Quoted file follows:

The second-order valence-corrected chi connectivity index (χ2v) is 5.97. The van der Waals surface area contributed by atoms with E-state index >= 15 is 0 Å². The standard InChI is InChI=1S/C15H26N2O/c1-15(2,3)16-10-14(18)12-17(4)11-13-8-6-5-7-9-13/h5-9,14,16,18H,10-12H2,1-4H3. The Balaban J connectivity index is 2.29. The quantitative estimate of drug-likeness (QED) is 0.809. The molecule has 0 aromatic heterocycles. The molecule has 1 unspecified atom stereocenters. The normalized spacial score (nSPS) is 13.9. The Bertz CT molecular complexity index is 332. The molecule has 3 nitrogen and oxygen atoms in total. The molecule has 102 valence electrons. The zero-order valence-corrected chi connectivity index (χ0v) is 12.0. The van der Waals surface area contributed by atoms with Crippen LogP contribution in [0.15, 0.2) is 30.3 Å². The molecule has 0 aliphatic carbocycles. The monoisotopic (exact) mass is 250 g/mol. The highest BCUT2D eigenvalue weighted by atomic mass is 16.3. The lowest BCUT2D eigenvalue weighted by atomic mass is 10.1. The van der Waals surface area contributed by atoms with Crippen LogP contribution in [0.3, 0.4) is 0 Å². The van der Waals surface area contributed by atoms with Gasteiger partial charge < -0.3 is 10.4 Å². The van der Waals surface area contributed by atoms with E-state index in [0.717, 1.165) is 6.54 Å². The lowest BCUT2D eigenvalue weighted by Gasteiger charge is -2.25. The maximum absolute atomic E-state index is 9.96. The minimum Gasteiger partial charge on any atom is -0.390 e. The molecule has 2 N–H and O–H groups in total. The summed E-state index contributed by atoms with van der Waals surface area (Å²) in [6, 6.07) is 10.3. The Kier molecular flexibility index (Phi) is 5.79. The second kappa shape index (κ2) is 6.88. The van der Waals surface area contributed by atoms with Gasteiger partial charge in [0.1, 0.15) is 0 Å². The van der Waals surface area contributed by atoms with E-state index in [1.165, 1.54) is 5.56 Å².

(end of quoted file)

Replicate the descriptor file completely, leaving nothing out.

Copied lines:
The second-order valence-corrected chi connectivity index (χ2v) is 5.97. The van der Waals surface area contributed by atoms with E-state index >= 15 is 0 Å². The standard InChI is InChI=1S/C15H26N2O/c1-15(2,3)16-10-14(18)12-17(4)11-13-8-6-5-7-9-13/h5-9,14,16,18H,10-12H2,1-4H3. The Balaban J connectivity index is 2.29. The quantitative estimate of drug-likeness (QED) is 0.809. The molecule has 0 aromatic heterocycles. The molecule has 1 unspecified atom stereocenters. The normalized spacial score (nSPS) is 13.9. The Bertz CT molecular complexity index is 332. The molecule has 3 nitrogen and oxygen atoms in total. The molecule has 102 valence electrons. The zero-order valence-corrected chi connectivity index (χ0v) is 12.0. The van der Waals surface area contributed by atoms with Crippen LogP contribution in [0.15, 0.2) is 30.3 Å². The molecule has 0 aliphatic carbocycles. The monoisotopic (exact) mass is 250 g/mol. The highest BCUT2D eigenvalue weighted by atomic mass is 16.3. The lowest BCUT2D eigenvalue weighted by atomic mass is 10.1. The van der Waals surface area contributed by atoms with Crippen LogP contribution in [0.3, 0.4) is 0 Å². The van der Waals surface area contributed by atoms with Gasteiger partial charge < -0.3 is 10.4 Å². The van der Waals surface area contributed by atoms with E-state index in [0.717, 1.165) is 6.54 Å². The lowest BCUT2D eigenvalue weighted by Gasteiger charge is -2.25. The maximum absolute atomic E-state index is 9.96. The minimum Gasteiger partial charge on any atom is -0.390 e. The molecule has 2 N–H and O–H groups in total. The summed E-state index contributed by atoms with van der Waals surface area (Å²) in [6, 6.07) is 10.3. The Kier molecular flexibility index (Phi) is 5.79. The second kappa shape index (κ2) is 6.88. The van der Waals surface area contributed by atoms with Gasteiger partial charge in [0.1, 0.15) is 0 Å². The van der Waals surface area contributed by atoms with E-state index in [1.165, 1.54) is 5.56 Å².